Hi Susan, thanks for making this question. Kopi Luwak has gone from an eccentric fad to shady business in the past few years.
In the early days of Kopi Luwak, civets provided unique processing through their digestive enzymes. Additionally, wild civets picked the ripest and sweetest coffee cherries.
Although I'm not fond of kopi luwak, I wouldn't claim that it isn't ethical if free, wild animals processed it. The thing is that according to most sources and researchers, several companies have flooded the market with fake kopi luwak.
Fake kopi luwak is regular coffee, chemically processed to emulate the low bitterness and peculiar aromatic profile of kopi luwak. Although it seems that counterfeit kopi luwak isn't a health hazard, it's a fraud that exploits the massive gap between the high demand for kopi luwak and its consistently low offering.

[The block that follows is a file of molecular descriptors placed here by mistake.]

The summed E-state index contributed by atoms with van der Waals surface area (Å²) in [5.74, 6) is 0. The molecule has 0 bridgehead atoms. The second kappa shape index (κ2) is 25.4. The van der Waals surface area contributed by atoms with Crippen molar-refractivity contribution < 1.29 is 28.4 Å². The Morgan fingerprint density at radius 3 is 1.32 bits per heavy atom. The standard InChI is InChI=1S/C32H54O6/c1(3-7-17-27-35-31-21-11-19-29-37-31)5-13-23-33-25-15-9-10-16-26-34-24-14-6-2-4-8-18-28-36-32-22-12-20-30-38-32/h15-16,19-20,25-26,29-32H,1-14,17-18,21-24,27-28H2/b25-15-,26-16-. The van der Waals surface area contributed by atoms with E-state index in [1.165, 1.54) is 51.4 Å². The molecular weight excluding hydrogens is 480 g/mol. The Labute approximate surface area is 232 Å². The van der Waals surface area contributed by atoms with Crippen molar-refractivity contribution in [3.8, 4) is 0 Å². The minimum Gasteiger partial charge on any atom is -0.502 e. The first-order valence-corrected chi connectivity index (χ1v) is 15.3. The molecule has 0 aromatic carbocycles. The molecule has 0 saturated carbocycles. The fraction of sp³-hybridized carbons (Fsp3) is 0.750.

Besides fake kopi luwak, many producers use cruel practices to obtain kopi luwak from captive civets. According to reports from the BBC and other media, researchers found that producers keep civets in tiny cages and feed them exclusively with coffee cherries.
The poor living conditions of civets produce an inferior quality product and harm the well-being of wild animals.
Considering all the above, kopi luwak tends to be unethical. It certainly needs more traceability to assure that it's appropriately handled for both its authenticity and cruelty-free status.